The Hong Kong Golf Club in Fanling. Photo: Sam Tsang
Then & Now
by Jason Wordie
Then & Now
by Jason Wordie

Incredibly rare trees at the Hong Kong Golf Club should be protected for future generations

  • The Hong Kong Golf Club is one of just two places in the world where original stands of the Chinese swamp cypress, a national treasure, remain
  • Rather than turning the golf course into public housing, the site offers a sizeable nature reserve and arboretum for future generations to enjoy

Among Hong Kong’s important contributions to national heritage is the Chinese swamp cypress, also known as Canton water pine (Glyptostrobus pensilis).

Forests of these trees once grew right across this part of China. But as human settlement accelerated around the Pearl River estuary from the 12th century onwards, existing habitats were steadily decimated.

Low-lying, generally swampy land – well-suited for wet-rice cultivation after implementation of drainage – was extensively cleared.

As human populations expanded, and pressure on arable land correspondingly increased, more natural habitat was lost.

The Chinese swamp cypress, also known as Canton water pine.

In the New Territories, reliable botanical records for this species begin with S.T. Dunn and W.J. Tutcher’s Flora of Kwangtung and Hong Kong (1912).

Two venerable trees, believed to have been planted during the Ming dynasty (1368-1644), were recorded at Tai Hang Tsuen, near modern-day Hong Lok Yuen. Locally famous, with girths of between five and six feet, both died after road building works were carried out nearby.

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Already scarce well over a century ago, only two other locations for the Chinese swamp cypress were noted – “Hatsun” (Ha Tsuen) near Lau Fau Shan, and Canton.

It is believed that there are just two groves where original stands of this critically endangered species remain in the whole of China; one in Fujian, and the other on the Hong Kong Golf Club grounds, near Sheung Shui.

A golf course was first established on this site in 1911. Over the next three decades, ready accessibility from improved road transportation, and in particular the Kowloon-Canton Railway, which began service in 1910, steadily increased the Fanling-Sheung Shui area’s popularity among Hong Kong’s urbanites who preferred some form of countryside living.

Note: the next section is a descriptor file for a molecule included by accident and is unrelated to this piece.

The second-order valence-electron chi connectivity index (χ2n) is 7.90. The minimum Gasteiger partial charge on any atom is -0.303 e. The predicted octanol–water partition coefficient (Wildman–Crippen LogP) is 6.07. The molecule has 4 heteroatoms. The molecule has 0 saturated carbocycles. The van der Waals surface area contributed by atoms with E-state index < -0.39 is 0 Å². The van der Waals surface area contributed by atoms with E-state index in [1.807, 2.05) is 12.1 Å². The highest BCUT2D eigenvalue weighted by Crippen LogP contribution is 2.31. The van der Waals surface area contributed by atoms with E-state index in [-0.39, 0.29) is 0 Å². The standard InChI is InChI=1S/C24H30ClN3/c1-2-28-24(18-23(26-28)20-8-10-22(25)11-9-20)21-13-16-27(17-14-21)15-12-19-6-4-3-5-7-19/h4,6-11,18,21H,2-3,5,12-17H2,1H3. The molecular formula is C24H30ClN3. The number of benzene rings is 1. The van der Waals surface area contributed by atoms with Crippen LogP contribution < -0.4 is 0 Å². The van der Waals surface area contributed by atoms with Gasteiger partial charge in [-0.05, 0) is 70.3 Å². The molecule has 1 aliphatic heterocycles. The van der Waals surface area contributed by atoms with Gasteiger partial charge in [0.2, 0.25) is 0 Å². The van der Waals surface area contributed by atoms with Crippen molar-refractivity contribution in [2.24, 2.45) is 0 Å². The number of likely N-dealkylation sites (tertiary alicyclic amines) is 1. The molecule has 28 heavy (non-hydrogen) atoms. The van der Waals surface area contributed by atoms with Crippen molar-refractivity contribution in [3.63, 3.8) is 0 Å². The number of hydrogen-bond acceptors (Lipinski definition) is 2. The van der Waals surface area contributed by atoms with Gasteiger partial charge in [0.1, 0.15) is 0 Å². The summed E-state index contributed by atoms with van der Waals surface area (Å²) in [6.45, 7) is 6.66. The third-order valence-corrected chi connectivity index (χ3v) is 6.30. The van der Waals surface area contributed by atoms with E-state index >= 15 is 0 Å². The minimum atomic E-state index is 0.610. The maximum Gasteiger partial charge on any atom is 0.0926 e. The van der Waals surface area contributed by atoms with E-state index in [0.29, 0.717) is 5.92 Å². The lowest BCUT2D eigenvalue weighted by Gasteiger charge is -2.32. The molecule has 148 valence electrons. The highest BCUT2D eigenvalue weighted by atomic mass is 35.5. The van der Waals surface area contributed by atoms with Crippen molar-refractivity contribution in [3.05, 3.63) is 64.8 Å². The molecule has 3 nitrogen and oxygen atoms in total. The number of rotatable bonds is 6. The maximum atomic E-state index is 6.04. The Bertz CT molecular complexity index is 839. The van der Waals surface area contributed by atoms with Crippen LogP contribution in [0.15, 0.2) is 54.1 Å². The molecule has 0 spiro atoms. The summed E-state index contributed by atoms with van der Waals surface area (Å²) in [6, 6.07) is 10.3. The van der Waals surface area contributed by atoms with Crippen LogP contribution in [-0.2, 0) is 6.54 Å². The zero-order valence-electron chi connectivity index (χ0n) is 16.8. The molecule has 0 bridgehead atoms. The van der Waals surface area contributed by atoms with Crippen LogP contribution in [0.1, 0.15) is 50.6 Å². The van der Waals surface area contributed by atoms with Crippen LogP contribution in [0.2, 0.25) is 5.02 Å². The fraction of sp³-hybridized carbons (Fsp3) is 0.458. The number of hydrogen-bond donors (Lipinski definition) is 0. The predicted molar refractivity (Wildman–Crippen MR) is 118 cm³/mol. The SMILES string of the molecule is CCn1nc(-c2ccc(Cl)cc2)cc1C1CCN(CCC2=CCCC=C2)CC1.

In China, the Chinese swamp cypress is designated by the State Council as one of the First-Class Species of National Protected Key Wild Plants

But from 1911 onwards – with the general exception of fairways – the golf club landscape became a botanical time capsule, largely unchanged since the New Territories was leased to Britain in 1898.

Significant human interference, which completely transformed the rest of the New Territories in the following decades, was absent.

As a result, species such as the Chinese swamp cypress, fortuitously ignored and forgotten, remained unmolested.

In Hong Kong, these trees continue to grow in their original marshy habitat, itself probably a tiny relict survivor from ancient times – in effect, they are living fossils.

Some examples at Sheung Shui are estimated to be around 200 years old.

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Remnant presence here contributes to wider understanding of how these vanished freshwater wetlands became rich paddy lands, which then contributed to the development and expansion of Chinese civilisation.

In China, the Chinese swamp cypress is designated by the State Council as one of the First-Class Species of National Protected Key Wild Plants.

Seen in this context, these national treasures must be preserved for future generations.

In fragmentary form, survival here represents a living link to a once-vast, now completely vanished natural landscape when these trees extended across the wetlands of Southern China from the Hong Kong region to Vietnam and Laos.

Pollen samples in various locations make clear just how widespread these species once were.

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In excavation work in Guangdong, stumps of centuries-old trees have been uncovered – a form of botanical archaeology that requires further research.

Precautionary principles must prevail here; protection protocols precede more extensive research as a pathway towards better understanding this little-appreciated natural and cultural landscape of national significance.

Populist campaigns against preservation of the golf course maintain that rapid expropriation of this perceived recreational preserve for the wealthy would allow a cost-effective, quick-fix solution for chronic public housing supply shortages.

But when the Northern Metropolis scheme eventuates, accessible nearby parkland will be vital.

Remnant forests and wet areas with diverse habitats for a variety of flora and fauna, and stretches of tree-studded parkland and extensive grass-covered areas, offer a sizeable nature reserve and arboretum for Hong Kong’s future generations to enjoy.

This unique landscape can provide multiple benefits and uses, all protected and paid for by the existing golf course.